For Rams, Sunday could be a big step toward regaining loyalty in L.A.

Kellerman: Rams are good because of Jeff Fisher (1:11)

Max Kellerman says the Rams are so talented because in the past they kept getting high draft picks under Jeff Fisher, since they were so bad. (1:11)

LOS ANGELES -- Tickets for Sunday's Seattle Seahawks-Los Angeles Rams game were still very much available as of Saturday afternoon, the cheapest ones going for $87. The last time the Rams hosted the division-rival Seahawks, on Sept. 18 last year, more than 90,000 fans stuffed themselves into Los Angeles Memorial Coliseum to watch the Rams capture their first L.A. victory in more than 20 years.

On Sunday, though, attendance will be no more than around 60,000, even though the Rams probably haven't been this exciting in a decade.

There's a tangible buzz about these 3-1 Rams, on their way to one of the greatest offensive turnarounds in NFL history. That buzz, however, has yet to translate into increased attendance in their home market, a struggle that the neighboring, winless Los Angeles Chargers know all too well. The Rams capped their Coliseum capacity at 65,000 this year, at least partly because hosting 90,000 fans at a 94-year-old venue became a logistical nightmare. But they still aren't selling out games.

It will take a while for the Rams to regain trust in L.A., a city starving for NFL football right up until it got an up-close look at the most boring brand of NFL football imaginable last season.

But fans won't come out in droves until the Rams prove they can be legitimate contenders -- and that can happen as early as this weekend.

The Seahawks were deemed a Super Bowl-caliber team heading in, but it's the Rams who are in first place through the season's first quarter, and it's the Rams who are actually favored -- minus-1.5 -- to win on Sunday.

The Rams are coming off a 4-12 season, with a 31-year-old rookie head coach and a 22-year-old second-year quarterback. The only real expectation for 2017 was noticeable improvement, with the playoffs an irrational, unrealistic objective. But then the first four games happened. The San Francisco 49ers (0-4) look very much like a team at the onset of a long rebuild. The Arizona Cardinals (2-2) seem almost helpless without running back David Johnson. And the Seahawks (2-2) have significant offensive line issues that might not resolve themselves.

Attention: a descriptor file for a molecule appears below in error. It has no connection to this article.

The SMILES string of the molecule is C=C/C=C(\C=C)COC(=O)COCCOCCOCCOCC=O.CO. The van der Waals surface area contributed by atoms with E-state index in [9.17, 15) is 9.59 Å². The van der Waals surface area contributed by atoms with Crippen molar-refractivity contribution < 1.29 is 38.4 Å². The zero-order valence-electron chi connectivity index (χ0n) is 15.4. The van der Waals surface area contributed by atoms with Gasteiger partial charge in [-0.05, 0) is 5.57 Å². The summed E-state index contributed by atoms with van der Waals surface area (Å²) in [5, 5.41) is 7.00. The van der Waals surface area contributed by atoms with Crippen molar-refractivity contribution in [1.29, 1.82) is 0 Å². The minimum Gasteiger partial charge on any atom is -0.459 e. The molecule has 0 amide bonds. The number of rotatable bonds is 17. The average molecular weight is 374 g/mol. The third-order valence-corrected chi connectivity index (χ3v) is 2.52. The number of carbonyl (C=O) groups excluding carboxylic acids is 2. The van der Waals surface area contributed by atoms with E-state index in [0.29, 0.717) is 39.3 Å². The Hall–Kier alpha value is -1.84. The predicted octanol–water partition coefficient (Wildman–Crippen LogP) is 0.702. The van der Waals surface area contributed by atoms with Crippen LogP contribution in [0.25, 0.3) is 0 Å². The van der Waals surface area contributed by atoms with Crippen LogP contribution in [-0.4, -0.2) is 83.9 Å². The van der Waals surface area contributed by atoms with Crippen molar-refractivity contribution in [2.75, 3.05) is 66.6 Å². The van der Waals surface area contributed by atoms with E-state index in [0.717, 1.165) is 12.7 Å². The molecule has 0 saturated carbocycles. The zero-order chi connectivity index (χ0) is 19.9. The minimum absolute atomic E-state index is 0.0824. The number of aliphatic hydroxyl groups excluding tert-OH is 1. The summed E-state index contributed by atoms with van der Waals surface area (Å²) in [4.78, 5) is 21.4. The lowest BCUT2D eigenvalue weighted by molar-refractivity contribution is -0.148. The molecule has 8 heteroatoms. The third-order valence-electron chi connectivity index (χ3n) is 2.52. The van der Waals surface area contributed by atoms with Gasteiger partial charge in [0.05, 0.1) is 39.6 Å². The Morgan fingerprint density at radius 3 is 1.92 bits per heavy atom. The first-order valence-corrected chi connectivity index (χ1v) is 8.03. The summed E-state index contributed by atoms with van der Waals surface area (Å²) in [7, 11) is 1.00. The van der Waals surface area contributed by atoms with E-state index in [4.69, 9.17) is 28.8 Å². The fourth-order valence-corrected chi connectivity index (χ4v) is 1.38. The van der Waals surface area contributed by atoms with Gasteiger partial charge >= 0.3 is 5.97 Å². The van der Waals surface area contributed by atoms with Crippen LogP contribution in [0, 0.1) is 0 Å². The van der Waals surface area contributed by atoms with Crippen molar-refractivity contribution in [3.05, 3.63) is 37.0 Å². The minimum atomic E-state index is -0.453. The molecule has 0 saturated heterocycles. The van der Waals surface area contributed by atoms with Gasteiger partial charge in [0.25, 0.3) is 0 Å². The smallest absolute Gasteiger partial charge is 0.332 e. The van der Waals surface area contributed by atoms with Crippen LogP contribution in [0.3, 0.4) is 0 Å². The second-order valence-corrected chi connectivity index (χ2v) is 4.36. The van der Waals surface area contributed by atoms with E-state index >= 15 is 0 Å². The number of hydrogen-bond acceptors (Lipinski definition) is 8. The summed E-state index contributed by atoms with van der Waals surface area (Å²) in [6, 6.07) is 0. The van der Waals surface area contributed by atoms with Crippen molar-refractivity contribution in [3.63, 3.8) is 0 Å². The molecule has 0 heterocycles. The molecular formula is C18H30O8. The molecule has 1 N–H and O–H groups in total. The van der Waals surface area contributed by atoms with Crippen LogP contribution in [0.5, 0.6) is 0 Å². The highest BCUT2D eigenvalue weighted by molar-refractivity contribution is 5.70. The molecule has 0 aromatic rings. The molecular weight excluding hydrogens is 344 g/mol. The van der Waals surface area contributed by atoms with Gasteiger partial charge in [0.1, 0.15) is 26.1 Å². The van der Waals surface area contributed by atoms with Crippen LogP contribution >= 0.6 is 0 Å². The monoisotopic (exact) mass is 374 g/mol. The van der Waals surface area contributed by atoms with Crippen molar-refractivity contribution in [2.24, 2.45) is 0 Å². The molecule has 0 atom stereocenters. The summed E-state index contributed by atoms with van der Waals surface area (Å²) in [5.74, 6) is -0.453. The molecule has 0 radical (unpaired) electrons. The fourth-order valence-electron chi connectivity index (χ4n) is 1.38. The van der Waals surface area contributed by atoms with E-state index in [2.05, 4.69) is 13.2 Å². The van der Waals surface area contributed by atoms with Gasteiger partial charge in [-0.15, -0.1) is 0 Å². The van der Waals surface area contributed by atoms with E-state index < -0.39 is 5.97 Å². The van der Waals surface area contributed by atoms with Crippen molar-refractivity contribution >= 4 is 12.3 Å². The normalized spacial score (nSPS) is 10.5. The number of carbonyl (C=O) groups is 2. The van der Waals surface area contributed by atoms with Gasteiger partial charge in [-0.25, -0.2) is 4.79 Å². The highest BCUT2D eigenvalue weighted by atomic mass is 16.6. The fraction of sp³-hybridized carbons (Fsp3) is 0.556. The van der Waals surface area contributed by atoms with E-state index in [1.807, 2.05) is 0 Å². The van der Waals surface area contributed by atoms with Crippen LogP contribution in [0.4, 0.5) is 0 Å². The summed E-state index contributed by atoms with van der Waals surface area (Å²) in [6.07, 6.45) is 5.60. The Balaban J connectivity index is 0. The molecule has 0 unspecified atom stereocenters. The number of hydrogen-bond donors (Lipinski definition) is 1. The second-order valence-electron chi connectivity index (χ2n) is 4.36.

The Rams are foolish enough to think they might just have a chance to win this division.

“It’s been the goal since Sean and the new staff got here," Rams quarterback Jared Goff said, referencing his new coach, Sean McVay. "There’s been no wavering in that. We just continued to try to get better in the offseason and now into the season. And I’ll say it again -- every day we come out here, and there’s no external influence on anything. We come out and practice and try to just get better.”

The Rams are better in ways nobody thought possible.

They went from scoring an NFL-low 224 points in 16 games last year to an NFL-best 142 points in the first four games this year. Goff, exceedingly more confident behind an improved offensive line and an innovative scheme, leads the NFL with 9.2 yards per attempt and sports a 112.2 passer rating. Todd Gurley leads the NFC with 596 scrimmage yards and seven touchdowns. The Rams' top three receivers -- Sammy Watkins, Robert Woods and Cooper Kupp -- have each caught at least 12 passes.

"They’ve totally turned around kind of their style, the scoring and offense and the ability just to control the football," Seahawks coach Pete Carroll said. "It’s just really a clear distinction from what it was a year ago. The quarterback play is fantastic. They’ve really assembled a good bunch of guys. They’ve got big playmakers at every spot, so they’ve got, I would think, a great feel about them and momentum."

Seahawks-Rams is now a matchup between the NFL's oldest coach in Carroll, 66, and the youngest head coach in modern NFL history in McVay (Carroll worked with McVay's grandfather at one point). The Rams have won three of their past four games against the Seahawks and are 4-1 against them at home with Russell Wilson at quarterback, but that was all under Jeff Fisher.

Last year, when the Rams pulled out a 9-3 win in their home opener, Wilson was hobbled by a high ankle sprain and, as he put it, "moved like a bag of bricks." He's fully healthy now, having already gained 138 yards on the ground. Rams cornerback Trumaine Johnson believes Wilson is "better out of the pocket than in the pocket." Defensive coordinator Wade Phillips called Wilson "one of the best ever" at scrambling.

"We've got to contain the guy," said Phillips, whose defense is coming off holding the Dallas Cowboys to six second-half points last week. "But if you contain him, he can still really throw the football well. He presents big problems."

The biggest problems, however, come from the Seahawks' defense, which has yet to dominate but is still one of the NFL's best. After Seattle, the Rams play the Jacksonville Jaguars, the Arizona Cardinals, the New York Giants, the Houston Texans and the Minnesota Vikings, representing a string of six consecutive difficult matchups for an offense that is still growing under a new scheme.

The Rams, however, are keeping their focus on Week 5.

Offensive coordinator Matt LaFleur called the upcoming game against the Seahawks "a great measuring stick for our offense and a big-time challenge.” Offensive lineman Jamon Brown referred to it as "another building block on our foundation, trying to take this from a losing culture to a winning culture."

Sunday can be a big step toward that.